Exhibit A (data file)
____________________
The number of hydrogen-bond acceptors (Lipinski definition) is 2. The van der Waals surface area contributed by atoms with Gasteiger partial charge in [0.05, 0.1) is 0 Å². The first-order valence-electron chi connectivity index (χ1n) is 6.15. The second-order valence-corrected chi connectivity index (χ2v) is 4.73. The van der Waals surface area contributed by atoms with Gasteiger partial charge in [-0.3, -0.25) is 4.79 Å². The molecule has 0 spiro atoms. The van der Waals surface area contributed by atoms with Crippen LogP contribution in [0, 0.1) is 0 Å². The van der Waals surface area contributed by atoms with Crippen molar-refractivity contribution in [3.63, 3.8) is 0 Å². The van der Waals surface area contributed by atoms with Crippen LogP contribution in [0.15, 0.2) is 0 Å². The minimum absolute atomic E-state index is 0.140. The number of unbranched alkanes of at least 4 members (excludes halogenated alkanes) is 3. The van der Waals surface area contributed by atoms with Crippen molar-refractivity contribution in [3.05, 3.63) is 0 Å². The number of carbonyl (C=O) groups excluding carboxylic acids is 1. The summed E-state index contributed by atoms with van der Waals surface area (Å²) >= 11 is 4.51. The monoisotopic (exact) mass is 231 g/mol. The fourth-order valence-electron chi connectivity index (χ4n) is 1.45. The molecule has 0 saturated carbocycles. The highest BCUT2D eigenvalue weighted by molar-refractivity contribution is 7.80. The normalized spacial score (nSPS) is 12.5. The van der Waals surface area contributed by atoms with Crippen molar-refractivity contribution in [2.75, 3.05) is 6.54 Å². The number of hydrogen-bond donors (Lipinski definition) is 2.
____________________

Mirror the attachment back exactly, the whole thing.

The number of hydrogen-bond acceptors (Lipinski definition) is 2. The van der Waals surface area contributed by atoms with Gasteiger partial charge in [0.05, 0.1) is 0 Å². The first-order valence-electron chi connectivity index (χ1n) is 6.15. The second-order valence-corrected chi connectivity index (χ2v) is 4.73. The van der Waals surface area contributed by atoms with Gasteiger partial charge in [-0.3, -0.25) is 4.79 Å². The molecule has 0 spiro atoms. The van der Waals surface area contributed by atoms with Crippen LogP contribution in [0, 0.1) is 0 Å². The van der Waals surface area contributed by atoms with Crippen molar-refractivity contribution in [3.63, 3.8) is 0 Å². The van der Waals surface area contributed by atoms with Crippen LogP contribution in [0.15, 0.2) is 0 Å². The minimum absolute atomic E-state index is 0.140. The number of unbranched alkanes of at least 4 members (excludes halogenated alkanes) is 3. The van der Waals surface area contributed by atoms with Crippen molar-refractivity contribution in [3.05, 3.63) is 0 Å². The number of carbonyl (C=O) groups excluding carboxylic acids is 1. The summed E-state index contributed by atoms with van der Waals surface area (Å²) >= 11 is 4.51. The monoisotopic (exact) mass is 231 g/mol. The fourth-order valence-electron chi connectivity index (χ4n) is 1.45. The molecule has 0 saturated carbocycles. The highest BCUT2D eigenvalue weighted by molar-refractivity contribution is 7.80. The normalized spacial score (nSPS) is 12.5. The van der Waals surface area contributed by atoms with Crippen molar-refractivity contribution in [2.75, 3.05) is 6.54 Å². The number of hydrogen-bond donors (Lipinski definition) is 2.